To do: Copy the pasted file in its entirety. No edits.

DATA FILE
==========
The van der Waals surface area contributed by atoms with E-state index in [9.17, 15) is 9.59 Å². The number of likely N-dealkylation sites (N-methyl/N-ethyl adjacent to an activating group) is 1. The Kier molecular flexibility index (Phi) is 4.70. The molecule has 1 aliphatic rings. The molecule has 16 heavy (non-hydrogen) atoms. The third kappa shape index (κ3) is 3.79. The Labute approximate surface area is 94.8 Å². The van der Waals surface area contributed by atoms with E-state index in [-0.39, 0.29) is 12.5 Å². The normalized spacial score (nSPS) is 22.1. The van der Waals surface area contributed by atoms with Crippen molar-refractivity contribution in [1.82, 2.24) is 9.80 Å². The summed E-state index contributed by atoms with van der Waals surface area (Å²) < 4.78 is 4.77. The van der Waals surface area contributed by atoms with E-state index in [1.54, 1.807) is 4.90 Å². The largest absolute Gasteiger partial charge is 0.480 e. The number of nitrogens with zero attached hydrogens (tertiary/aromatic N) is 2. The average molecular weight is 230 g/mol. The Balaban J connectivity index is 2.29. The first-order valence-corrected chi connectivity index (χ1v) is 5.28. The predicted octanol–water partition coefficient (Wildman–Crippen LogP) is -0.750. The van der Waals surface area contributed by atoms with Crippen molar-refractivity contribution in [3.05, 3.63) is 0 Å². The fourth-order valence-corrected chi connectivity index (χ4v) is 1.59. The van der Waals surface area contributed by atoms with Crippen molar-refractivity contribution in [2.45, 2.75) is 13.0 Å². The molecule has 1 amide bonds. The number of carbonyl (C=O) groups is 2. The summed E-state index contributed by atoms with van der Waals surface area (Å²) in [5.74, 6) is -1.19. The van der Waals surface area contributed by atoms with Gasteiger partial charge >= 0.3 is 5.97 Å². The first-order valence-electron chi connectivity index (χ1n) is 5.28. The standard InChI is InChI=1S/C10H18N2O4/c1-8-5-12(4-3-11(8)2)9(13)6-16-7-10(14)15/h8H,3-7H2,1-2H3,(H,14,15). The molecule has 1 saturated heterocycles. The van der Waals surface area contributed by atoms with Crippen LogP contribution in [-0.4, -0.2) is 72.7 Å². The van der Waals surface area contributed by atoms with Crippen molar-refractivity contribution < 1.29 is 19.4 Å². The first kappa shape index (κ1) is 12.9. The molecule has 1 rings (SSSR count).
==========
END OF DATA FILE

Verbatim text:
The van der Waals surface area contributed by atoms with E-state index in [9.17, 15) is 9.59 Å². The number of likely N-dealkylation sites (N-methyl/N-ethyl adjacent to an activating group) is 1. The Kier molecular flexibility index (Phi) is 4.70. The molecule has 1 aliphatic rings. The molecule has 16 heavy (non-hydrogen) atoms. The third kappa shape index (κ3) is 3.79. The Labute approximate surface area is 94.8 Å². The van der Waals surface area contributed by atoms with E-state index in [-0.39, 0.29) is 12.5 Å². The normalized spacial score (nSPS) is 22.1. The van der Waals surface area contributed by atoms with Crippen molar-refractivity contribution in [1.82, 2.24) is 9.80 Å². The summed E-state index contributed by atoms with van der Waals surface area (Å²) < 4.78 is 4.77. The van der Waals surface area contributed by atoms with E-state index in [1.54, 1.807) is 4.90 Å². The largest absolute Gasteiger partial charge is 0.480 e. The number of nitrogens with zero attached hydrogens (tertiary/aromatic N) is 2. The average molecular weight is 230 g/mol. The Balaban J connectivity index is 2.29. The first-order valence-corrected chi connectivity index (χ1v) is 5.28. The predicted octanol–water partition coefficient (Wildman–Crippen LogP) is -0.750. The van der Waals surface area contributed by atoms with Crippen molar-refractivity contribution in [3.05, 3.63) is 0 Å². The fourth-order valence-corrected chi connectivity index (χ4v) is 1.59. The van der Waals surface area contributed by atoms with Crippen molar-refractivity contribution in [2.45, 2.75) is 13.0 Å². The molecule has 1 amide bonds. The number of carbonyl (C=O) groups is 2. The summed E-state index contributed by atoms with van der Waals surface area (Å²) in [5.74, 6) is -1.19. The van der Waals surface area contributed by atoms with Gasteiger partial charge >= 0.3 is 5.97 Å². The first-order valence-electron chi connectivity index (χ1n) is 5.28. The standard InChI is InChI=1S/C10H18N2O4/c1-8-5-12(4-3-11(8)2)9(13)6-16-7-10(14)15/h8H,3-7H2,1-2H3,(H,14,15). The molecule has 1 saturated heterocycles. The van der Waals surface area contributed by atoms with Crippen LogP contribution in [-0.4, -0.2) is 72.7 Å². The van der Waals surface area contributed by atoms with Crippen molar-refractivity contribution < 1.29 is 19.4 Å². The first kappa shape index (κ1) is 12.9. The molecule has 1 rings (SSSR count).